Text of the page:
Gluing your 3D prints can be a powerful post-processing method if you’re looking to combine multiple components of an assembly, or create a model larger than the build volume of your 3D printer.

 

In this tutorial, you’ll learn some of the best practices associated with gluing your 3D prints.

 

Working time will vary depending on your model. The process shown took about 20 minutes from start to finish.

 

Supplies 

- 3D Print with multiple components
- Cyanoacrylate glue
- 2 part epoxy
- Rubber bands
- Paper towels
- Scraping tool
- 400-1000 grit sandpaper
- Respiratory mask
- Gloves
- Eye protection

 

 

Tip:
Great models can be found on Thingiverse or GrabCAD for free.

 

Step 1: Obtain your Model (Design or Download)

 

This model is a prototype hair dryer created by Ferro from GrabCAD.

 

If you’re designing from scratch, consider where you’d like the components to be joined.

 

 

 

Tip:
If creating joints or keys for your model, make sure to create joining features large enough that your printer can create them cleanly. Generally, features should be larger than 4-5mm in diameter.

 

Step 2: Prepare

 

A. When preparing models for gluing in MakerBot Print, keep in mind how your print settings will affect the gluing process.

 

Consider: Print settings, print orientation, and number of build plates

 

B. Because of the size of our model, we chose to print on our MakerBot Replicator+ Desktop 3D Printer in MakerBot PLA.

 

 

Tip:
Surfaces printed in the Z axis will have the smoothest surface finish.

 

Tip:
Avoid placing support material around joining features unless necessary.

 

Tip:
PLA is easy to print with and doesn’t shrink or warp during the printing process. Material such as ABS may warp or shrink, negatively affecting the fit of your model components.

 

Step 3: Roughing

 

Supplies used: Needle-nose pliers or flush cutters

 

A. Remove prints from the build plate

 

B. Remove rafts

 

C. Remove large pieces of support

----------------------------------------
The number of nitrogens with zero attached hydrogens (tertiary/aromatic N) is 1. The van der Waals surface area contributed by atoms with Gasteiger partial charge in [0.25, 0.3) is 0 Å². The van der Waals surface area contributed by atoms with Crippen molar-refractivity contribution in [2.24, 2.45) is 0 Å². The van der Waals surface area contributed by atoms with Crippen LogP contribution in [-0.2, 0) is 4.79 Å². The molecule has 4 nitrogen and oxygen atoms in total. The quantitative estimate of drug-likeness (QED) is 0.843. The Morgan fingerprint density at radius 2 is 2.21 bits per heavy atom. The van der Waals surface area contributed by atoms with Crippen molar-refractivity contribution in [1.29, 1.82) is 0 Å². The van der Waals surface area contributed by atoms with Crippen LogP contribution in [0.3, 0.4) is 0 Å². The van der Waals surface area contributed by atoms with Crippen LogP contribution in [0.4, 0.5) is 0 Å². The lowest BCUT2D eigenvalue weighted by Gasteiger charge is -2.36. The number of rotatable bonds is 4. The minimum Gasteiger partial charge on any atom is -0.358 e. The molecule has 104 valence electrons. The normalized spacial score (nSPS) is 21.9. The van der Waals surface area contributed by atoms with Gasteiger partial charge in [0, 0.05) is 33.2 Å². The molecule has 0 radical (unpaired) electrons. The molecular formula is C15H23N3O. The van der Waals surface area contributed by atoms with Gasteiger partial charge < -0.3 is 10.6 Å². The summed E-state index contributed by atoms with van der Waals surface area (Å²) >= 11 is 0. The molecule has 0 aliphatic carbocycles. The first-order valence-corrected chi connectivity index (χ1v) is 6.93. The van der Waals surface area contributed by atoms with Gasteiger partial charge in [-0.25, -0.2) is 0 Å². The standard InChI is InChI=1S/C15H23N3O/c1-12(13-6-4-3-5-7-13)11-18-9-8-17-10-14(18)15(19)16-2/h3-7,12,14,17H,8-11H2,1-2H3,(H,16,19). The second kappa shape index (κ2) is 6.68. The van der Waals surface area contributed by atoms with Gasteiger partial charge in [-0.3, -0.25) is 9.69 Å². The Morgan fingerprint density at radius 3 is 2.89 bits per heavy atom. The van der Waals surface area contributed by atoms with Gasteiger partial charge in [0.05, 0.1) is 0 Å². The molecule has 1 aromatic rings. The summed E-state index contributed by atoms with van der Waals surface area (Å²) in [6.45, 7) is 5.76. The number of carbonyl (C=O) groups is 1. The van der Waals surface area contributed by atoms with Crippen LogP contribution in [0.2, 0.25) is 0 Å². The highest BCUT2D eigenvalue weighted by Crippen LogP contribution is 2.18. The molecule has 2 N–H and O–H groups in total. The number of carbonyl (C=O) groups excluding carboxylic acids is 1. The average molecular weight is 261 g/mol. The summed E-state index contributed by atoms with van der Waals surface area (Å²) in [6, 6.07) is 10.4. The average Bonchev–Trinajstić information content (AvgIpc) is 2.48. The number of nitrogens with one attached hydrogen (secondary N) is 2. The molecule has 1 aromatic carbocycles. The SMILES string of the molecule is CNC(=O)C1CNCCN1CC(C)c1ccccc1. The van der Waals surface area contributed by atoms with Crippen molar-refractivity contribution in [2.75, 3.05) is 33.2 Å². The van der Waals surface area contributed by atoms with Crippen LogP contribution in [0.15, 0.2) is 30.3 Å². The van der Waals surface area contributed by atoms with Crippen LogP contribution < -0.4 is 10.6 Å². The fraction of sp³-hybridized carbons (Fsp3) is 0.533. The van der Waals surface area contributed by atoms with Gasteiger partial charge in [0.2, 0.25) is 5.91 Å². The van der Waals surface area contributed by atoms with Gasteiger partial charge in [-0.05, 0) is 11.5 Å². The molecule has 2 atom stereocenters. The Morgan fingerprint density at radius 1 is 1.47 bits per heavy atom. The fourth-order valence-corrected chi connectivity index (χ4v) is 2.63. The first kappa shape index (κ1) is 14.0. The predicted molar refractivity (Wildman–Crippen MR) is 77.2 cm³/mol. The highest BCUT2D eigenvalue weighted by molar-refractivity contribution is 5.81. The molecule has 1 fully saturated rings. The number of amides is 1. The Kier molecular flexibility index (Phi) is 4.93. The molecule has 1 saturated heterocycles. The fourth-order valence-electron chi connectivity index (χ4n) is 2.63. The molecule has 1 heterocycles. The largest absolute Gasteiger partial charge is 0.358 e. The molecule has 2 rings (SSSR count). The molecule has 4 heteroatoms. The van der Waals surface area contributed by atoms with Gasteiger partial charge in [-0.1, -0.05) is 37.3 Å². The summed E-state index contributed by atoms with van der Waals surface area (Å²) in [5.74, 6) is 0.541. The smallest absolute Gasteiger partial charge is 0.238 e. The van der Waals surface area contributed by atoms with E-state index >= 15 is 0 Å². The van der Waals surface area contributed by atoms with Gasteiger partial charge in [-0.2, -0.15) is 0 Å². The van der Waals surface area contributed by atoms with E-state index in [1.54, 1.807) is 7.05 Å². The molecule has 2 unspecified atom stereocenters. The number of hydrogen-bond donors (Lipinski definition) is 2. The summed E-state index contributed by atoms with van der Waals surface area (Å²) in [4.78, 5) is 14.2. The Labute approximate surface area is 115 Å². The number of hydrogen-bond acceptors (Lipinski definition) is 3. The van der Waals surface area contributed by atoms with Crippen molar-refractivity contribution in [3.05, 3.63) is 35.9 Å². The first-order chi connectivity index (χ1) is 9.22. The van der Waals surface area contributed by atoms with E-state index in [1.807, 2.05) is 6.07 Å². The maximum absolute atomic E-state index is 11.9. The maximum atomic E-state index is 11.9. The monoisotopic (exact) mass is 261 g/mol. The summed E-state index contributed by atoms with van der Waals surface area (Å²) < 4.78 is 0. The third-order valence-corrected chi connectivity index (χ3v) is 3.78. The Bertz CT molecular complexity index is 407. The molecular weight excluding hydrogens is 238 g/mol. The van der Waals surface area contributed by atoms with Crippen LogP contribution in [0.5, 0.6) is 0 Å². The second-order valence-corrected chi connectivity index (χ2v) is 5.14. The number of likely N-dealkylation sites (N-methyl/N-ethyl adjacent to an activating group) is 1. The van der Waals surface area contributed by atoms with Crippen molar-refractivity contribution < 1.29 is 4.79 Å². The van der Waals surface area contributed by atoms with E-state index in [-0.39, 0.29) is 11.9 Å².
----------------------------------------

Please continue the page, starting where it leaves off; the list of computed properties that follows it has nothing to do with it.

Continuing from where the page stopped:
D. Approach smaller pieces and fine details

 

Tip:
Take care around edges and seams to ensure your pieces fit together properly.

 

Step 4: Inspect Joints

Your model is ready to glue when all surfaces and joints are smooth and fit together as intended.

 

 

 

Tip:
If you are having trouble fitting seams together or clearing any raft or support material, sanding may help.

 

Step 5: Secure Components

 

Supplies used: Rubber bands

 

A: Join model components using rubber bands

 

Join model components using rubber bands as they will better conform to the shape of your model.

 

 

Tip:

If rubber bands don’t work due to the geometry of your model, try straps, tape or clamps.

 

Step 6: Spot Glue

 

Supplies used: cyanoacrylate glue, accelerator, paper towels

 

A. Begin gluing by, spot glue around your model
(this will ensure that your model is evenly attached in all places)

 

B. Apply a small amount of glue to a seam in a central location

 

 

Tip:
Work from the center of your model outwards in regular intervals to achieve even gluing.

 

 

C. Wipe away any excess with a paper towel

 

D. Use an accelerator and spray the area you just glued

E. Once glue has cured, remove the rubber bands

 

Step 7: Complete Seams

 

A. Apply glue evenly to the remaining unglued seams

 

 

 

B. Wipe away any excess

 

C. Spray accelerator

 

Step 8: Inspect

Take a moment to examine the fit.

 

 

Step 9 (Optional): Fill Seams

 

Supplies used: Bondo, 400 & 1000 grit sandpaper and putty knife

 

If you find that your seams are rough or have gaps, you can use bondo or filler to smooth them - this works especially well if you plan to paint your model or create a silicone mold around it.

 

Fillers like bondo come in two parts - filler and hardener.

 

Tip:
Take care around edges and seams to ensure your pieces fit together properly.

 

A. Pour small amount of filler on a tray

 

B. Spread small amount of hardener next to filler

 

C. Mix and spread generously across seam

 

D. Allow to cure

E. Sand lightly using 400/1000 grit sandpaper